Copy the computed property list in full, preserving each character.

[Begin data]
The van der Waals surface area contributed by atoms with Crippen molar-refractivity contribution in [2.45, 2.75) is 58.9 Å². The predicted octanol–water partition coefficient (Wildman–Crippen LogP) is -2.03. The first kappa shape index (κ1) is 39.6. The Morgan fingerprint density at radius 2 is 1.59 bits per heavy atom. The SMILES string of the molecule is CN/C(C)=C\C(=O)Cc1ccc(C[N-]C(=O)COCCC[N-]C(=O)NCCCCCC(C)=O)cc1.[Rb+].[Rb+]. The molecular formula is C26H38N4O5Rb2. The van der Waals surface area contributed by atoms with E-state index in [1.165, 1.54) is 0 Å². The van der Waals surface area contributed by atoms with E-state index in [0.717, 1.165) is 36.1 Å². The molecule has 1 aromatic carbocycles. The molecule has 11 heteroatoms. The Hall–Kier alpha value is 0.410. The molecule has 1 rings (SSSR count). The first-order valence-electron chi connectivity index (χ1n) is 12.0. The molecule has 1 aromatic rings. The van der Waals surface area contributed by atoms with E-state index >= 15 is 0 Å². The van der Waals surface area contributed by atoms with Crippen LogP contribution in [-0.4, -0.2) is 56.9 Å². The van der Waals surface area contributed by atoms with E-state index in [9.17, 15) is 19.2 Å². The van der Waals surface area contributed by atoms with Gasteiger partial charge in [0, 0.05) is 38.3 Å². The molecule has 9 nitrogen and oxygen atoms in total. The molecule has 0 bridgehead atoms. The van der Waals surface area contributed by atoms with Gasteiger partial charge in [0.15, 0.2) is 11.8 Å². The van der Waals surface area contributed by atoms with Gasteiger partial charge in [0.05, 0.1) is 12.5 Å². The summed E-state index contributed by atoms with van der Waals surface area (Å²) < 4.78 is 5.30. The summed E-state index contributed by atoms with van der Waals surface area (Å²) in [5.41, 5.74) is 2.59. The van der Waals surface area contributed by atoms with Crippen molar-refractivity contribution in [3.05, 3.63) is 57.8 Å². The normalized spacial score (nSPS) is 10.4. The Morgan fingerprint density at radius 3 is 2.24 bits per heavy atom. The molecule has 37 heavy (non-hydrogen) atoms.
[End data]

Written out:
The van der Waals surface area contributed by atoms with Crippen molar-refractivity contribution in [2.45, 2.75) is 58.9 Å². The predicted octanol–water partition coefficient (Wildman–Crippen LogP) is -2.03. The first kappa shape index (κ1) is 39.6. The Morgan fingerprint density at radius 2 is 1.59 bits per heavy atom. The SMILES string of the molecule is CN/C(C)=C\C(=O)Cc1ccc(C[N-]C(=O)COCCC[N-]C(=O)NCCCCCC(C)=O)cc1.[Rb+].[Rb+]. The molecular formula is C26H38N4O5Rb2. The van der Waals surface area contributed by atoms with E-state index in [1.165, 1.54) is 0 Å². The van der Waals surface area contributed by atoms with E-state index in [0.717, 1.165) is 36.1 Å². The molecule has 1 aromatic carbocycles. The molecule has 11 heteroatoms. The Hall–Kier alpha value is 0.410. The molecule has 1 rings (SSSR count). The first-order valence-electron chi connectivity index (χ1n) is 12.0. The molecule has 1 aromatic rings. The van der Waals surface area contributed by atoms with E-state index >= 15 is 0 Å². The van der Waals surface area contributed by atoms with Crippen LogP contribution in [-0.4, -0.2) is 56.9 Å². The van der Waals surface area contributed by atoms with E-state index in [9.17, 15) is 19.2 Å². The van der Waals surface area contributed by atoms with Gasteiger partial charge in [0, 0.05) is 38.3 Å². The molecule has 9 nitrogen and oxygen atoms in total. The molecule has 0 bridgehead atoms. The van der Waals surface area contributed by atoms with Gasteiger partial charge in [0.15, 0.2) is 11.8 Å². The van der Waals surface area contributed by atoms with Gasteiger partial charge in [0.05, 0.1) is 12.5 Å². The summed E-state index contributed by atoms with van der Waals surface area (Å²) < 4.78 is 5.30. The summed E-state index contributed by atoms with van der Waals surface area (Å²) in [5.41, 5.74) is 2.59. The van der Waals surface area contributed by atoms with Crippen molar-refractivity contribution in [3.05, 3.63) is 57.8 Å². The normalized spacial score (nSPS) is 10.4. The Morgan fingerprint density at radius 3 is 2.24 bits per heavy atom. The molecule has 37 heavy (non-hydrogen) atoms.